Montreal, Thursday, October 9, 2014 – In the context of the debate over municipal pension plans, the Montreal Economic Institute proposes that we abandon defined benefit plans altogether and move to defined contribution plans, but only in the future, and that we gradually index the retirement age. These two solutions would progressively but sustainably solve the problem of pension plan deficits, contrary to Bill 3.
These solutions, initially presented in an open letter published last week in a major daily newspaper, are detailed more fully in an Economic Note published today.
The pension plans of municipal employees across the province of Quebec face deficits totalling $3.9 billion. For certain municipalities, pension plan contributions have exploded. “The status quo was no longer acceptable. The government had a duty to act to protect taxpayers,” says Youri Chassin, author of the Economic Note.
Bill 3, however, addresses the sharing of plan deficits without calling into question the factors that caused them. Defined benefit pension plans are facing deficits because three phenomena were underestimated by actuaries: increasing life expectancy, the drop in rates of return and the generosity of plans.
Even with Bill 3, taxpayers are for instance not fully sheltered from a new drop in market returns, whether it happens 5, 10 or 20 years from now. On the other hand, defined contribution plans entail zero risk for taxpayers.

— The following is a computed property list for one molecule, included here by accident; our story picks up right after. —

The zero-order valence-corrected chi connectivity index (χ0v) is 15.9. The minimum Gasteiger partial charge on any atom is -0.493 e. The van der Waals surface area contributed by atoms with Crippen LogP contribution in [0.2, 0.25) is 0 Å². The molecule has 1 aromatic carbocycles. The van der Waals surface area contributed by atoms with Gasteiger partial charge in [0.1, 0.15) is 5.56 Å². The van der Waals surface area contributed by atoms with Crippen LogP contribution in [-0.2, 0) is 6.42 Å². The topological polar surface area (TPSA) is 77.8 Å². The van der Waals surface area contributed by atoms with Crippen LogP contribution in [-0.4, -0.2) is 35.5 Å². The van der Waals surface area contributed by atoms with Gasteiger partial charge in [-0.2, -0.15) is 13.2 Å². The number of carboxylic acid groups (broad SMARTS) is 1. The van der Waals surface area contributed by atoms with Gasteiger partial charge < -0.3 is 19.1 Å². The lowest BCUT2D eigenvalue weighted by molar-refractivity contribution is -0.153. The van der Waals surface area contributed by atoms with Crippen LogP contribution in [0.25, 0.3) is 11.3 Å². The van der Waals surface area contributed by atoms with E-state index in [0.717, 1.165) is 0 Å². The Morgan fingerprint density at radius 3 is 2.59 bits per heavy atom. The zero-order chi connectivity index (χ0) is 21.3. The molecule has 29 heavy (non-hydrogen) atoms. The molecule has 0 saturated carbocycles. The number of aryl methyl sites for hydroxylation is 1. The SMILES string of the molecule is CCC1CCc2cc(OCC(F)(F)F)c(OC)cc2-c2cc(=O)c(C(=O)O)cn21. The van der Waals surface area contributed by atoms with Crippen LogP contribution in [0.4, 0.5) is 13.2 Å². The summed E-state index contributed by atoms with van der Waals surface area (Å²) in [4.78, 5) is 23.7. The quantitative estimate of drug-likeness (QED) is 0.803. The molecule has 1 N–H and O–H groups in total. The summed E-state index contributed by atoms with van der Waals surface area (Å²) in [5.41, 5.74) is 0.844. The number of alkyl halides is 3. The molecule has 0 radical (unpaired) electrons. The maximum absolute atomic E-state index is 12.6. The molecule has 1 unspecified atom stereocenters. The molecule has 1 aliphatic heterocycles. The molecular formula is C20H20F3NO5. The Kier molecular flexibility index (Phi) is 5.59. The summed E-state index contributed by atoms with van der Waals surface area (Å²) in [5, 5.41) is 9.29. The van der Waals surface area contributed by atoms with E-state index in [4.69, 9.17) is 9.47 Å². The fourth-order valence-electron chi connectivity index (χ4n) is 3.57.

Moreover, increasing life expectancy represents a cost for current plans, since benefits will be paid out for longer. This is even truer for municipal employees who sometimes spend more time in retirement than they do in the labour market.
According to the study released today, the retirement age should be gradually raised so that on average, people would work two years for each year of retirement. It will then be important to establish an automatic indexation formula as a function of the increasing life expectancy of Quebecers so as to divide longevity gains proportionally between retirement and working life, thereby depoliticizing the debate.
“The solutions proposed in this Economic Note allow us to tackle the problem of future deficits while at the same time respecting the agreements that were signed and the ability of taxpayers to pay,” emphasizes Michel Kelly-Gagnon, president and CEO of the MEI. “Our approach risks ruffling a few feathers because of its audacity, but these progressive and sustainable solutions deserve to be discussed seriously.”
The Economic Note entitled “Solutions for Municipal Pension Plans” was prepared by Youri Chassin, Economist and Research Director at the Montreal Economic Institute. This publication is available on our website.
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The Montreal Economic Institute is an independent, non-partisan, not-for-profit research and educational organization. Through its studies and its conferences, the MEI stimulates debate on public policies in Quebec and across Canada by proposing wealth-creating reforms based on market mechanisms.
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